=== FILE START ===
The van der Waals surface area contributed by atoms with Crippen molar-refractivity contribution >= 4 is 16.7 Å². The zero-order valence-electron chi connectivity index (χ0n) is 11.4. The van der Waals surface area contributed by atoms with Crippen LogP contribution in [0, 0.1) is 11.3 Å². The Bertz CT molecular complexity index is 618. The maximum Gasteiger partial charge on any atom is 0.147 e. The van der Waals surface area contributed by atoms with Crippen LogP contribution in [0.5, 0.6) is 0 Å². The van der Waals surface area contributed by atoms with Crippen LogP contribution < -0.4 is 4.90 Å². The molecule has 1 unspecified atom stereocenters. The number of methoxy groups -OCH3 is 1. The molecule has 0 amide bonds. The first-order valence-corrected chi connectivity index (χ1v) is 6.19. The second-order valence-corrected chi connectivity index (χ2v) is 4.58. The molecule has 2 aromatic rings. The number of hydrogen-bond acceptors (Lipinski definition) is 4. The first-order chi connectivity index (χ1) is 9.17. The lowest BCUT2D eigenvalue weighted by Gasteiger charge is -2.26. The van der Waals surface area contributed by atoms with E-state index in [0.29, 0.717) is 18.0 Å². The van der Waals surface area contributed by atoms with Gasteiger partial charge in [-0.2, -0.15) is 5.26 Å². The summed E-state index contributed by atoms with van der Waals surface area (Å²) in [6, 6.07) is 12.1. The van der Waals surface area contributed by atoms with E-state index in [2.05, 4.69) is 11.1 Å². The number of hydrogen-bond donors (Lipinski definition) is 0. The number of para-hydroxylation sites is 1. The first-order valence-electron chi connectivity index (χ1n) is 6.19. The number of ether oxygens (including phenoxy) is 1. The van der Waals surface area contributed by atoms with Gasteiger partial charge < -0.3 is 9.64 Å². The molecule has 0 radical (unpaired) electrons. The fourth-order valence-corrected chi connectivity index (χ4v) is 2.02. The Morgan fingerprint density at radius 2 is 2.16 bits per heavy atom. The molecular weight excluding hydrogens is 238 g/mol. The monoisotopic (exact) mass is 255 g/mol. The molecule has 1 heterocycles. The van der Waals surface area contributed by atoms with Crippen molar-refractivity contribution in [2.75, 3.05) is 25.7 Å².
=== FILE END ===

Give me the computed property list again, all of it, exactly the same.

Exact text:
The van der Waals surface area contributed by atoms with Crippen molar-refractivity contribution >= 4 is 16.7 Å². The zero-order valence-electron chi connectivity index (χ0n) is 11.4. The van der Waals surface area contributed by atoms with Crippen LogP contribution in [0, 0.1) is 11.3 Å². The Bertz CT molecular complexity index is 618. The maximum Gasteiger partial charge on any atom is 0.147 e. The van der Waals surface area contributed by atoms with Crippen LogP contribution in [0.5, 0.6) is 0 Å². The van der Waals surface area contributed by atoms with Crippen LogP contribution < -0.4 is 4.90 Å². The molecule has 1 unspecified atom stereocenters. The number of methoxy groups -OCH3 is 1. The molecule has 0 amide bonds. The first-order valence-corrected chi connectivity index (χ1v) is 6.19. The second-order valence-corrected chi connectivity index (χ2v) is 4.58. The molecule has 2 aromatic rings. The number of hydrogen-bond acceptors (Lipinski definition) is 4. The first-order chi connectivity index (χ1) is 9.17. The lowest BCUT2D eigenvalue weighted by Gasteiger charge is -2.26. The van der Waals surface area contributed by atoms with E-state index in [0.29, 0.717) is 18.0 Å². The van der Waals surface area contributed by atoms with Gasteiger partial charge in [-0.2, -0.15) is 5.26 Å². The summed E-state index contributed by atoms with van der Waals surface area (Å²) in [6, 6.07) is 12.1. The van der Waals surface area contributed by atoms with E-state index in [2.05, 4.69) is 11.1 Å². The number of hydrogen-bond donors (Lipinski definition) is 0. The number of para-hydroxylation sites is 1. The first-order valence-electron chi connectivity index (χ1n) is 6.19. The number of ether oxygens (including phenoxy) is 1. The van der Waals surface area contributed by atoms with Gasteiger partial charge < -0.3 is 9.64 Å². The molecule has 0 radical (unpaired) electrons. The fourth-order valence-corrected chi connectivity index (χ4v) is 2.02. The Morgan fingerprint density at radius 2 is 2.16 bits per heavy atom. The molecular weight excluding hydrogens is 238 g/mol. The monoisotopic (exact) mass is 255 g/mol. The molecule has 1 heterocycles. The van der Waals surface area contributed by atoms with Crippen molar-refractivity contribution in [2.75, 3.05) is 25.7 Å².